Abdominal surgery

The term abdominal surgery broadly covers surgical procedures that involve opening the abdomen. Surgery of each abdominal organ is dealt with separately in connection with the description of that organ (see stomach, kidney, liver, etc.) Diseases affecting the abdominal cavity are dealt with generally under their own names (e.g. appendicitis).


The most common abdominal surgeries are described below.


Complications of abdominal surgery include, but are not limited to:

Sterile technique, aseptic post-operative care, antibiotics, and vigilant post-operative monitoring greatly reduce the risk of these complications. Planned surgery performed under sterile conditions is much less risky than that performed under emergency or unsterile conditions. The contents of the bowel are unsterile, and thus leakage of bowel contents, as from trauma, substantially increases the risk of infection.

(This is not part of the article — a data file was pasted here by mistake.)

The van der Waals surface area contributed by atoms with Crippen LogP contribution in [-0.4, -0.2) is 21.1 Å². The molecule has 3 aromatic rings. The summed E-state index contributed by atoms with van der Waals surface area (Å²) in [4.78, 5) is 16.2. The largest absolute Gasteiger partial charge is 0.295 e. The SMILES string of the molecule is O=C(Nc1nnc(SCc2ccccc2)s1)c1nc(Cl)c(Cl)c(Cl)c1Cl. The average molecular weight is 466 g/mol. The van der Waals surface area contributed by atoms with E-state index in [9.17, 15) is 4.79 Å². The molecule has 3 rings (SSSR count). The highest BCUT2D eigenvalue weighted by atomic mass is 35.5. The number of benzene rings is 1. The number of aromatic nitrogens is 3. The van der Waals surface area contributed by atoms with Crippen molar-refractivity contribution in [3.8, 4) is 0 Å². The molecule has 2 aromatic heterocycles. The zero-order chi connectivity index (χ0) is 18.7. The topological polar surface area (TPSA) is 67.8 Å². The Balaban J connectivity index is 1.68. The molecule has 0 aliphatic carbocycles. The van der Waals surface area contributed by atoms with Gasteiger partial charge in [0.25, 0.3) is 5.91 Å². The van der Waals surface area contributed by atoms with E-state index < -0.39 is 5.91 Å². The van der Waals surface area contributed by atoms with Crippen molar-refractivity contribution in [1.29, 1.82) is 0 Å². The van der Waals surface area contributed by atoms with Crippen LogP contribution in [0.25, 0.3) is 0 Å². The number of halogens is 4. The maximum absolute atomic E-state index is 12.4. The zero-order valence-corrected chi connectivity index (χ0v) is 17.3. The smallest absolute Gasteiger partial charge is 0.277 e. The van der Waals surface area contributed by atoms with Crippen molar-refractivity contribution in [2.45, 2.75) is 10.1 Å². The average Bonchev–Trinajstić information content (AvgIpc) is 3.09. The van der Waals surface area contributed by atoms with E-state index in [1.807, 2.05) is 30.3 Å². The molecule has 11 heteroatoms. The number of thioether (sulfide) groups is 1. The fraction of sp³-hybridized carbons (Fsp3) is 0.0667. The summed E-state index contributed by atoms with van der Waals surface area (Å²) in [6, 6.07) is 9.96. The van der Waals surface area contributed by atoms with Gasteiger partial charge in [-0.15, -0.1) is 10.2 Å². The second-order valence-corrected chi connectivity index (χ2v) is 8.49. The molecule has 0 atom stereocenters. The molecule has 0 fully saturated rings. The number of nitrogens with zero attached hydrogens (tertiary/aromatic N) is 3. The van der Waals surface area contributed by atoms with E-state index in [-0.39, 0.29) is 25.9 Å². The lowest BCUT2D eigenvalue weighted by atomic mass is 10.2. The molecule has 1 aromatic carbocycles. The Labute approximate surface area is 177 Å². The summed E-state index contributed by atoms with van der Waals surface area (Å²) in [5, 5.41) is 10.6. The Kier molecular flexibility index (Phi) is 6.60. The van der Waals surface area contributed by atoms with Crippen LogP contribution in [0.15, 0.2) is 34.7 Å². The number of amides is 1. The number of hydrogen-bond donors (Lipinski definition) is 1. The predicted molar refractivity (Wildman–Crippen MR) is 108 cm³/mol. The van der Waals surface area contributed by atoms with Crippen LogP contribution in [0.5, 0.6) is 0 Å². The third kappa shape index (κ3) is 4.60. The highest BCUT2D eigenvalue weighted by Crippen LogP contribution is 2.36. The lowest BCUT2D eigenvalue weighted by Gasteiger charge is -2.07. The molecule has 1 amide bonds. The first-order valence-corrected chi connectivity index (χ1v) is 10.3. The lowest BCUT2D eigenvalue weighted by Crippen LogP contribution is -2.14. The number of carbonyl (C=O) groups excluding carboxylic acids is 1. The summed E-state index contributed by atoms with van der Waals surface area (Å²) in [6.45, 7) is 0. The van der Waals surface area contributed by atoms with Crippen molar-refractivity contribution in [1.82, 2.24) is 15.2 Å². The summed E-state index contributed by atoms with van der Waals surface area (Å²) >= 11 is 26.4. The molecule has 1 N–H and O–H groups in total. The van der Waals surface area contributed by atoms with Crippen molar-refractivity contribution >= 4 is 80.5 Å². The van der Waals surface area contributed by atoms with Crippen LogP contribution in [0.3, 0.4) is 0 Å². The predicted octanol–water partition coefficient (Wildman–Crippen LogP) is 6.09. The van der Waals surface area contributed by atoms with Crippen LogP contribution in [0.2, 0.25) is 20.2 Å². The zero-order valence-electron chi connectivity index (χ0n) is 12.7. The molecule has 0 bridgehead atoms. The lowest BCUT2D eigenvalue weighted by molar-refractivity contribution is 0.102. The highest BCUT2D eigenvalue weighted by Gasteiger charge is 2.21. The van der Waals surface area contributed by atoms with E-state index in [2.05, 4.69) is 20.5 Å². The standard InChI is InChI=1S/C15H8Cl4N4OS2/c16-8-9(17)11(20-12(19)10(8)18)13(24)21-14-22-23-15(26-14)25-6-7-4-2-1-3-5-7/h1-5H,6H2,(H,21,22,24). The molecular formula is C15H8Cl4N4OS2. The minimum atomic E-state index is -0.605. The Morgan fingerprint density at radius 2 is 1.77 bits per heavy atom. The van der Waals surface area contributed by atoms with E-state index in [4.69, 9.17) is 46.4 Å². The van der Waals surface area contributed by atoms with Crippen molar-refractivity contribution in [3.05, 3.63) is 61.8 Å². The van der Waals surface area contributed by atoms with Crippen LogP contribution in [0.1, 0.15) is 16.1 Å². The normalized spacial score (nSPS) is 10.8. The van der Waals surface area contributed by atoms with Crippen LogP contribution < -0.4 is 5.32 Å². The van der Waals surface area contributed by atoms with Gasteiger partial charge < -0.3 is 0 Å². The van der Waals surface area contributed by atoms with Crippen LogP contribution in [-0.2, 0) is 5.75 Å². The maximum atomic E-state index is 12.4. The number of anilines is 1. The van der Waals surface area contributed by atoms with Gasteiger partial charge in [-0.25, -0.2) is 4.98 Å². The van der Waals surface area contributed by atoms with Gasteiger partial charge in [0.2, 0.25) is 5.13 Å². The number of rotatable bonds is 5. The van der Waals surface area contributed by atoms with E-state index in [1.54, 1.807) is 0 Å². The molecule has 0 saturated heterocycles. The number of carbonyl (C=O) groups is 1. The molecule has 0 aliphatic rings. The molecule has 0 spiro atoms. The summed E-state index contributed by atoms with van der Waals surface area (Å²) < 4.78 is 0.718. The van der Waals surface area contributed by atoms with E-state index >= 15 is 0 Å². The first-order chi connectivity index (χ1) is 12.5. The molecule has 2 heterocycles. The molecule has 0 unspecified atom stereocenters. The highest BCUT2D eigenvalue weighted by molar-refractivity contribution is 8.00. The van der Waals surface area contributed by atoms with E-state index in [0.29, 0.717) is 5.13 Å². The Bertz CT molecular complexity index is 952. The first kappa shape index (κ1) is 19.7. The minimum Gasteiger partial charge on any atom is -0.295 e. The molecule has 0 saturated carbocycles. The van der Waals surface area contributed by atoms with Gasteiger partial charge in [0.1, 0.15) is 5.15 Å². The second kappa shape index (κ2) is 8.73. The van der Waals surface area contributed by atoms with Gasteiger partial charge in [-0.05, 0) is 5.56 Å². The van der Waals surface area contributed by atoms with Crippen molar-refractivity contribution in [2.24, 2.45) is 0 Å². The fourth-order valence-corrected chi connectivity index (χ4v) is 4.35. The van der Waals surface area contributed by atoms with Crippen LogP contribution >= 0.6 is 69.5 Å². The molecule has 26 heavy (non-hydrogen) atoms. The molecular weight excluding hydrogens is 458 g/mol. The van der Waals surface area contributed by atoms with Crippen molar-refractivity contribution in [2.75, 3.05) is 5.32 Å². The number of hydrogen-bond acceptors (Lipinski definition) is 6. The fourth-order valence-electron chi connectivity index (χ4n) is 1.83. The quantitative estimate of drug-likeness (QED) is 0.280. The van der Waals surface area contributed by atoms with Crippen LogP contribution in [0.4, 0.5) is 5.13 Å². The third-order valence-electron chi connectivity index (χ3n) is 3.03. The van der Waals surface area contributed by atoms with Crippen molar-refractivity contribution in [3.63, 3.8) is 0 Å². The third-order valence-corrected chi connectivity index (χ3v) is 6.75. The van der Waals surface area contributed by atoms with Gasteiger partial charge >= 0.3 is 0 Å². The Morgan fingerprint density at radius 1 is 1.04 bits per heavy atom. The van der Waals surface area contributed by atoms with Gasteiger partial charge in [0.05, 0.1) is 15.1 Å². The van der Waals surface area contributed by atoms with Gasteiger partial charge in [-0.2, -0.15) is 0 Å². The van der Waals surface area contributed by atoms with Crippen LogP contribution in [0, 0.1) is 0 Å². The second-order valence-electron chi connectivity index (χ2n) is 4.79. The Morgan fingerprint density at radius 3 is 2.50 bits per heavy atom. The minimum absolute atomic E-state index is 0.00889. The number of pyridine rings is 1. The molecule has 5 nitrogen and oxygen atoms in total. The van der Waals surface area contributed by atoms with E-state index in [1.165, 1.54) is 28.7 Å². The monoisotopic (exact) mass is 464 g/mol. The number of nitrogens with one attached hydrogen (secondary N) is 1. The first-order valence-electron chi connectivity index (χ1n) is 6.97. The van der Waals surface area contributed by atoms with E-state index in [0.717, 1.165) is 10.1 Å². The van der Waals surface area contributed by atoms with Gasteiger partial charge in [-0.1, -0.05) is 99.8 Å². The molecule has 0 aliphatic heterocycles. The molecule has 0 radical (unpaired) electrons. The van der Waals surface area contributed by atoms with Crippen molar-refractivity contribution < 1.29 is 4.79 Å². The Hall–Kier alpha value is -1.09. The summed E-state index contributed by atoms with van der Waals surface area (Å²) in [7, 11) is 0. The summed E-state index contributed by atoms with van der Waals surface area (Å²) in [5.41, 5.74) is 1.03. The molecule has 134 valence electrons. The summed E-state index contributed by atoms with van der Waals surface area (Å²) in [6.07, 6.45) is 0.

Wikisource has the text of the 1911 Encyclopædia Britannica article Abdominal surgery.

See also


  1. Broek R, Issa Y, Van Santbrink E, Bouvy N, et al. (2013). "Burden of adhesions in abdominal and pelvic surgery: systematic review and met-analysis". BMJ. 347: f5588. doi:10.1136/bmj.f5588.
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